Wittlinger, R. and Larose, M. (2007) 'No future for Germany's past ? collective memory and German foreign policy.', German politics., 16 (4). pp. 481-495.
Like most aspects of German politics and society after 1945, post-war German foreign policy has traditionally been greatly influenced by the legacy of Germany's National Socialist past and the Second World War. The semi-sovereign and divided nature of the West German state along with the strong argumentative force of collective memory in foreign policy discourse ensured a strong presence of Germany's historical legacy in both institutional and discursive terms resulting in a foreign policy which was characterised by self-limitation, a strong commitment to multilateralism and a civilian foreign policy culture. This article will argue that the interpretation of German collective memory of the Holocaust and the Second World War underwent significant changes under the red-green governments between 1998 and 2005, in particular with regard to the use of force. Although German collective memory continued to be present during this period, it lost its predictability and was used in a variety of crises to justify a range of responses, including military action.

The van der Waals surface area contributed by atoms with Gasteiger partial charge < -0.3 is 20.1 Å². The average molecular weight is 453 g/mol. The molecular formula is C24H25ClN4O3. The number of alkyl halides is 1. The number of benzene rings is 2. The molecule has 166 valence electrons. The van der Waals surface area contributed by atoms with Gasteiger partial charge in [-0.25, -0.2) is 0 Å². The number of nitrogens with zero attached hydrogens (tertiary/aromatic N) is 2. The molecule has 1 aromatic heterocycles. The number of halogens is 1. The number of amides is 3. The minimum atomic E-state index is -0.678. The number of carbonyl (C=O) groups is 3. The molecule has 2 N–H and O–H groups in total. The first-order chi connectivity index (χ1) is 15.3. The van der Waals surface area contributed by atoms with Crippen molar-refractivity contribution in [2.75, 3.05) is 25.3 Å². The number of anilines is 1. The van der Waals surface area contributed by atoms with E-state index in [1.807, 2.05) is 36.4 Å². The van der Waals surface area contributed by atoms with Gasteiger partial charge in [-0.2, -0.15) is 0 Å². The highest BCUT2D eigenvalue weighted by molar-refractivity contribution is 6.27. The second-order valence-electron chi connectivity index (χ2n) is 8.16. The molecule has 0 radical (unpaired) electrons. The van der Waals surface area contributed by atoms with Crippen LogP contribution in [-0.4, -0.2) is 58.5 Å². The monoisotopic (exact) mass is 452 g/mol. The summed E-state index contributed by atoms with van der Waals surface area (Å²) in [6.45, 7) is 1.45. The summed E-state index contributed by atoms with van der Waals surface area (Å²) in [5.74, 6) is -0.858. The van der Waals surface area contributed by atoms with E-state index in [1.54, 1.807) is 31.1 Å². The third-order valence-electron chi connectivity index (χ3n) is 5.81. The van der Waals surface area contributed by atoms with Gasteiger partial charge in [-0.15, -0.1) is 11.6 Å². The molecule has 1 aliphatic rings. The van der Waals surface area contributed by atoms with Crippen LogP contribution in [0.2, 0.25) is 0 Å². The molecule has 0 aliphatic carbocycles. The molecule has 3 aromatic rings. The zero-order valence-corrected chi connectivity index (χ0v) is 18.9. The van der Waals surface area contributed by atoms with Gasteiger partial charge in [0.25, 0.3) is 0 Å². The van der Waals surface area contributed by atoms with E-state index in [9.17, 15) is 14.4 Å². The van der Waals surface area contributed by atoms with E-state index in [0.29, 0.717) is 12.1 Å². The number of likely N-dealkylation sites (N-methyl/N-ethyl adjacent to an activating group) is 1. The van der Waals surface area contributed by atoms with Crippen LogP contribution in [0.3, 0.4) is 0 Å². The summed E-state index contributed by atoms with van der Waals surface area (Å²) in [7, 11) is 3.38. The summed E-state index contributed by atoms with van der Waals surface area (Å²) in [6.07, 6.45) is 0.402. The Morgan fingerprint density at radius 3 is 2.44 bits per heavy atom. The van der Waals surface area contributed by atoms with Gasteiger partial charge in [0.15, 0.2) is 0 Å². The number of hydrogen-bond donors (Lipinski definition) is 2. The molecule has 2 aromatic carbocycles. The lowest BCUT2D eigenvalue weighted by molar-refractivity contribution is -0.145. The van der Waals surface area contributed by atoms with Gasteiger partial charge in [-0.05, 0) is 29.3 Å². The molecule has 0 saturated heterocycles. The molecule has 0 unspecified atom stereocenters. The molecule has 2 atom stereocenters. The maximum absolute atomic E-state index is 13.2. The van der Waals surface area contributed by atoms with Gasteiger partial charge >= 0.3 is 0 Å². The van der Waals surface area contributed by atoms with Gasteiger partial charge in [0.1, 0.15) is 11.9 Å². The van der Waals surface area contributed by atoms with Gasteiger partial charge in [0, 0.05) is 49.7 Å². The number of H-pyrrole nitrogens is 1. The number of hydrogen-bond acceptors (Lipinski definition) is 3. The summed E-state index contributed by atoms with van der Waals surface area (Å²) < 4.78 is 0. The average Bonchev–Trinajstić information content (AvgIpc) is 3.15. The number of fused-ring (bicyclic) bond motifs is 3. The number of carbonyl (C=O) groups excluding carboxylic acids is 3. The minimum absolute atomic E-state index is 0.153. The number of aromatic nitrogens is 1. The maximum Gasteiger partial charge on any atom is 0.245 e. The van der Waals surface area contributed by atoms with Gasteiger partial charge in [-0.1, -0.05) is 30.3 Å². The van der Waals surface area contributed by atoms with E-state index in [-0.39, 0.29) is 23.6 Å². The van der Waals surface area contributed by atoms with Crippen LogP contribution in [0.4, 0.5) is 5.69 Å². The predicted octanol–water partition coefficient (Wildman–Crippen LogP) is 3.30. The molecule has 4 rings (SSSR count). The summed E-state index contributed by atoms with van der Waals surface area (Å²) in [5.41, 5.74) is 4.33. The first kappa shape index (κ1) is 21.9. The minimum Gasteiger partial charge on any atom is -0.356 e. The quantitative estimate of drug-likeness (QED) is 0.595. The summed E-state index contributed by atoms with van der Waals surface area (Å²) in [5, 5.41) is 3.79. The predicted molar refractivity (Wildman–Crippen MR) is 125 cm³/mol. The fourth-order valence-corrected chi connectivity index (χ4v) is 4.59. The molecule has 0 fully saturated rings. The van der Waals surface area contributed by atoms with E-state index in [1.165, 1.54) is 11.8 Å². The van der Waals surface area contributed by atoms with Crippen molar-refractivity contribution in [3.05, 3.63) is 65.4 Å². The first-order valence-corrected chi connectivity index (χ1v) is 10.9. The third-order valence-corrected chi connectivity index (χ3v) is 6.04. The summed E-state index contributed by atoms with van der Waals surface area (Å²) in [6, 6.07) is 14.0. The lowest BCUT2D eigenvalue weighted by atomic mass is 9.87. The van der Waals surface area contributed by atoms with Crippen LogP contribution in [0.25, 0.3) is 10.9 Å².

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|Publisher Web site:||http://dx.doi.org/10.1080/09644000701652490|
|Record Created:||24 Mar 2009|
|Last Modified:||08 Apr 2009 16:37|
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